The surrounding waters are perfect for Pacific oysters: buy them from Freycinet Marine Farm and enjoy them with a bottle of Tasmanian chardonnay while you watch for whales. Sit at one of their picnic tables, or get your toes sandy and head down to the beach to slurp delectable oysters by the shore. Then, why not indulge yourself with freshly harvested mussels and local Tasmanian Rock lobster and scallops. For a unique winter offering, enjoy an Aussie take on Belgium’s national dish, Moules Frites: mussels with chips paired with a refreshing Bicheno Ale for $45. 

Image: Freycinet Marine Farm | Photographer: Jesse Hunniford

Chocolate and wine tasting at Devil’s Corner Cellar Door

After lunch, drive 30 minutes to Devil’s Corner Cellar Door to enjoy an elevated wine experience whilst feasting your eyes on views across the vineyard to Moulting Lagoon and the Freycinet Peninsula. This Off Season, wine and chocolate tasting is on. Does it get much better than wine and chocolate? We think not. Try four handcrafted chocolates by Tatumaz and The Devil and four premium-wines from the Devil’s Corner premium range for just $35 and get your tastebuds soaring.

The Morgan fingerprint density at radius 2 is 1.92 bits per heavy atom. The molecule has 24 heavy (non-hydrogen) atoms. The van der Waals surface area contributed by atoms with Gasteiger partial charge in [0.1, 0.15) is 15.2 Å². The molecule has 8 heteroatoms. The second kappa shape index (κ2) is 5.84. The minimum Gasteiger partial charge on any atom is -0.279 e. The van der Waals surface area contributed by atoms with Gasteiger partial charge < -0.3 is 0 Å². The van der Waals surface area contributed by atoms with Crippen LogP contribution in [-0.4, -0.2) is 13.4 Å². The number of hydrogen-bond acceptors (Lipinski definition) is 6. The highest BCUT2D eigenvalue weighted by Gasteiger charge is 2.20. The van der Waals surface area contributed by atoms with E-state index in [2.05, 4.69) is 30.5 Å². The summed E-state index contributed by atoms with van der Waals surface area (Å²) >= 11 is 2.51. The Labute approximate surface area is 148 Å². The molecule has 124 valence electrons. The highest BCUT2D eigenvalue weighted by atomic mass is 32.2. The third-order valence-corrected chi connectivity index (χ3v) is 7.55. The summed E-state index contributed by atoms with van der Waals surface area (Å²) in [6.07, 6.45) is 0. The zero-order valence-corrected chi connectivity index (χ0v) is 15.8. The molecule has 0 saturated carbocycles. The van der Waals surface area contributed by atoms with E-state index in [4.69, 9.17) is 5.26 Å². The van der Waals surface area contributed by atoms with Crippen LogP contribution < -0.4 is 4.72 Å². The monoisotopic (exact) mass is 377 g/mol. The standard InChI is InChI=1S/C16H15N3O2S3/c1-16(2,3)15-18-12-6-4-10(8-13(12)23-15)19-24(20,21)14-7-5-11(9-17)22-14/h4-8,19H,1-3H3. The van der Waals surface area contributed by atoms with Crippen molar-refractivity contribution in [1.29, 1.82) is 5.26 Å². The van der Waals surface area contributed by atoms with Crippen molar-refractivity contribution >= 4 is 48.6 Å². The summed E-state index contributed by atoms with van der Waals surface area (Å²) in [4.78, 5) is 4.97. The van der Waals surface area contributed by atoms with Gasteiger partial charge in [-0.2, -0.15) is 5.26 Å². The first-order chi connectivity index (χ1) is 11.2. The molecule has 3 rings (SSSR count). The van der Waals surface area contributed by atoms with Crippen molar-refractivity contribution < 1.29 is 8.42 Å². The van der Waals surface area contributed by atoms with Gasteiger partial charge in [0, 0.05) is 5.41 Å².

Image: Devil’s Corner Cellar Door | Photographer: Jesse Hunniford

Day 2

Warm up on the St Helens Mountain Bike Trails

After a day of indulging in food and wine, it’s time to get adventurous. Spend a day exploring the St Helens Mountain Bike Trails, which are some of the most scenic in the world. Imagine riding along an epic 42km wilderness trail through mountains to the sea, ending at the iconic Bay of Fires. There are many trails to suit all experience levels and much to be explored in St Helens whilst you’re having a break from the trails. Due to their unique soil type, these trails can be enjoyed year-round. It’s free to ride the trails at St Helens MTB Network this Off Season. We can’t think of a better way to warm up this winter. 

Image: St Helens Mountain Bike Trails | Photographer: Jesse Hunniford

Watch the Bicheno Beams light show 

Be sure to rug up in your winter woollies to watch this spectacular light show which runs for 15 minutes from 6pm every evening in July. The laser light show is accompanied by music and pays homage to this beautiful region. The show, which is run by volunteers, is a free, family-friendly event. 

Image: Bicheno Beams | Photographer: Jesse Hunniford

Day 3

A morning at Tasman Sea Salt